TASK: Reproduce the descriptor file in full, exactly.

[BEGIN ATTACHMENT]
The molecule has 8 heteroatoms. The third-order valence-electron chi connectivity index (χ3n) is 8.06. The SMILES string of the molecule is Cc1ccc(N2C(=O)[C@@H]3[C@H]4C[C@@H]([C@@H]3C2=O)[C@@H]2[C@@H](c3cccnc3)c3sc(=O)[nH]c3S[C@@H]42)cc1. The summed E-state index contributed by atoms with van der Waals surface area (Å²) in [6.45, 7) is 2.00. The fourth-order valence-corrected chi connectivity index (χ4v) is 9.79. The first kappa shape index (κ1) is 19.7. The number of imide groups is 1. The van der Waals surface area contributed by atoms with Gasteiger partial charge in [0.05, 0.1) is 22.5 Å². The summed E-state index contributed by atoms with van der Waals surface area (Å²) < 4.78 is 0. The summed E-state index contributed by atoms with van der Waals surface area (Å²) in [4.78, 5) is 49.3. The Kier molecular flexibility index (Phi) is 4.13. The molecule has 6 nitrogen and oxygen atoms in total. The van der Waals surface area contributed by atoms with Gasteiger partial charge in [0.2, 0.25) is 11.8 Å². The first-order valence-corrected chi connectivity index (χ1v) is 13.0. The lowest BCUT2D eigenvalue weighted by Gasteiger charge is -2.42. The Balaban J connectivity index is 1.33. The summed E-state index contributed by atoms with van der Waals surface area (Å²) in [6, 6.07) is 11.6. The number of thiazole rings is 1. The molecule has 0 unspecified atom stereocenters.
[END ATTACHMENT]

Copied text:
The molecule has 8 heteroatoms. The third-order valence-electron chi connectivity index (χ3n) is 8.06. The SMILES string of the molecule is Cc1ccc(N2C(=O)[C@@H]3[C@H]4C[C@@H]([C@@H]3C2=O)[C@@H]2[C@@H](c3cccnc3)c3sc(=O)[nH]c3S[C@@H]42)cc1. The summed E-state index contributed by atoms with van der Waals surface area (Å²) in [6.45, 7) is 2.00. The fourth-order valence-corrected chi connectivity index (χ4v) is 9.79. The first kappa shape index (κ1) is 19.7. The number of imide groups is 1. The van der Waals surface area contributed by atoms with Gasteiger partial charge in [0.05, 0.1) is 22.5 Å². The summed E-state index contributed by atoms with van der Waals surface area (Å²) < 4.78 is 0. The summed E-state index contributed by atoms with van der Waals surface area (Å²) in [4.78, 5) is 49.3. The Kier molecular flexibility index (Phi) is 4.13. The molecule has 6 nitrogen and oxygen atoms in total. The van der Waals surface area contributed by atoms with Gasteiger partial charge in [0.2, 0.25) is 11.8 Å². The first-order valence-corrected chi connectivity index (χ1v) is 13.0. The lowest BCUT2D eigenvalue weighted by Gasteiger charge is -2.42. The Balaban J connectivity index is 1.33. The summed E-state index contributed by atoms with van der Waals surface area (Å²) in [6, 6.07) is 11.6. The number of thiazole rings is 1. The molecule has 0 unspecified atom stereocenters.